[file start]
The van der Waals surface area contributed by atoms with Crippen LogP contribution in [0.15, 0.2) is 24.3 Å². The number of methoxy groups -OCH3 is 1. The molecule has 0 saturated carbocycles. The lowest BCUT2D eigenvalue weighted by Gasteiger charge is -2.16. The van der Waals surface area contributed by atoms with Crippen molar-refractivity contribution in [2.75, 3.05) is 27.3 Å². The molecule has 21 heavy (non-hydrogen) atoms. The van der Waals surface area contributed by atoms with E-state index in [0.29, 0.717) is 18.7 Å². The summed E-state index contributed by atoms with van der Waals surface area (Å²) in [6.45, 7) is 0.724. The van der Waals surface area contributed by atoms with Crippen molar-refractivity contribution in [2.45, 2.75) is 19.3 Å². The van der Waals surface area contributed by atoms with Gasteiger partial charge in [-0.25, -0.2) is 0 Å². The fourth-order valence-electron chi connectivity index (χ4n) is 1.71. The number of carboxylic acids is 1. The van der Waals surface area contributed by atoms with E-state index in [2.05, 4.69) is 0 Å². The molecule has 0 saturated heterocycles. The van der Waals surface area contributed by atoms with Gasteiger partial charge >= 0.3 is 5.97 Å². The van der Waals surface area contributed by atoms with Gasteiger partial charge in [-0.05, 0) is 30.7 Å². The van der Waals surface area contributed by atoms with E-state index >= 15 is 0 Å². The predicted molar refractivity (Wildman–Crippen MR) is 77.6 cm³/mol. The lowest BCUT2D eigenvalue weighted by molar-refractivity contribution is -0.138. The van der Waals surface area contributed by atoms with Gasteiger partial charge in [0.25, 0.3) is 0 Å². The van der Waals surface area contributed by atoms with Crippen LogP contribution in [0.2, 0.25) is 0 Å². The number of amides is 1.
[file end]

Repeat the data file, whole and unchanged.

The van der Waals surface area contributed by atoms with Crippen LogP contribution in [0.15, 0.2) is 24.3 Å². The number of methoxy groups -OCH3 is 1. The molecule has 0 saturated carbocycles. The lowest BCUT2D eigenvalue weighted by Gasteiger charge is -2.16. The van der Waals surface area contributed by atoms with Crippen molar-refractivity contribution in [2.75, 3.05) is 27.3 Å². The molecule has 21 heavy (non-hydrogen) atoms. The van der Waals surface area contributed by atoms with E-state index in [0.29, 0.717) is 18.7 Å². The summed E-state index contributed by atoms with van der Waals surface area (Å²) in [6.45, 7) is 0.724. The van der Waals surface area contributed by atoms with Crippen molar-refractivity contribution in [2.45, 2.75) is 19.3 Å². The van der Waals surface area contributed by atoms with Gasteiger partial charge in [-0.25, -0.2) is 0 Å². The fourth-order valence-electron chi connectivity index (χ4n) is 1.71. The number of carboxylic acids is 1. The van der Waals surface area contributed by atoms with E-state index in [2.05, 4.69) is 0 Å². The molecule has 0 saturated heterocycles. The van der Waals surface area contributed by atoms with Gasteiger partial charge >= 0.3 is 5.97 Å². The van der Waals surface area contributed by atoms with Gasteiger partial charge in [-0.05, 0) is 30.7 Å². The van der Waals surface area contributed by atoms with E-state index >= 15 is 0 Å². The predicted molar refractivity (Wildman–Crippen MR) is 77.6 cm³/mol. The lowest BCUT2D eigenvalue weighted by molar-refractivity contribution is -0.138. The van der Waals surface area contributed by atoms with Gasteiger partial charge in [0.25, 0.3) is 0 Å². The van der Waals surface area contributed by atoms with Crippen LogP contribution in [0.2, 0.25) is 0 Å². The number of amides is 1.